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“Blue Ocean” Trust-Building Workshop (This Takes Guts) By Bob Vanourek   Building trust requires courage: the courage to be vulnerable, to listen to feedback on what you, as a leader, do daily, and the resolve to follow through on your commitments to change, even if those changes are uncomfortable.   This trust-building activity takes guts because it opens you to feedback you may not have heard before. It’s uncomfortable. This workshop, which I have used successfully, is a much shorter version of the excellent process described in the Harvard Business Review article “Blue Ocean Leadership” by W. Chan Kim and Renee Mauborgne.[1]   This activity can be used in (1) large organizations that have several layers of management and several departments (or functional “silos”), or (2) individual departments. The workshop   …Continue Reading


Take Fear Along For The Ride

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“I have learned that courage was not the absence of fear, but the triumph over it. The brave man is not he who does not feel afraid, But he who conquers that fear.” -Nelson Mandela Years ago in Dallas, Bob attended a presentation on courage that made a lifelong impact on him. He expected to hear some inspiring words about famous people, or perhaps acts of heroism by first responders or soldiers in battle. Instead, the speaker was an older woman who simply told the audience her story. She had been happily married and was in business with her husband. Everything seemed to be going well until one day when her world fell apart. Her husband came home and, with no prior warning, announced he wanted a divorce because he   …Continue Reading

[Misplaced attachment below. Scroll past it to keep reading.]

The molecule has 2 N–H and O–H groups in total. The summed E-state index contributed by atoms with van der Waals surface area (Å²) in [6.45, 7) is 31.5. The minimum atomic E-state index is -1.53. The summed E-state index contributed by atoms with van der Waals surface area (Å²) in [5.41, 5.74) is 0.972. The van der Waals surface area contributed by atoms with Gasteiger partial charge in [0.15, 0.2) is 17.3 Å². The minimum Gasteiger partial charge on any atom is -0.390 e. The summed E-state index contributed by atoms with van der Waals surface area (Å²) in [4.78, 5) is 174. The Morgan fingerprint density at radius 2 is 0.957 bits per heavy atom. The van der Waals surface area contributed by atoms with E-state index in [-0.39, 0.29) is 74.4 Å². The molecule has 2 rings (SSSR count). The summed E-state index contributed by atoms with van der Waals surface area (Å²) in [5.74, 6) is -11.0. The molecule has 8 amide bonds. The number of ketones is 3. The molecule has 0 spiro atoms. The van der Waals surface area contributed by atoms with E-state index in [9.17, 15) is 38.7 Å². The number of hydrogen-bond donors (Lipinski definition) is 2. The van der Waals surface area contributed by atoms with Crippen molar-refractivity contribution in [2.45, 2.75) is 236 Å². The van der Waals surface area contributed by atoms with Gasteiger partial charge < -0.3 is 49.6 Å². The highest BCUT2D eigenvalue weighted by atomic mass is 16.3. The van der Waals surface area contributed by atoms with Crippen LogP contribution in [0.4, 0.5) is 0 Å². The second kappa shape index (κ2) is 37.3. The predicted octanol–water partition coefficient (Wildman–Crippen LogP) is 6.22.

Learning to Trust Your Judgment

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This blog was previously published by Trust Across America – Trust Around the World as a part of their 100 Days of Organizational Trust program. We hope you will enjoy this blog and also visit their website for more great blogs and other insights on trust. Many folks are reluctant to trust their own judgment. They may feel they should not speak up when some alarm bell is going off in their head for a variety of reasons: “It’s not my job to speak up.” “I’m not in a position of leadership or authority.” “I’m not smart enough on this topic.” “I don’t have the experience needed to speak up.” All these blocks are normal, but we need to learn to trust our own judgment and speak up when it is essential   …Continue Reading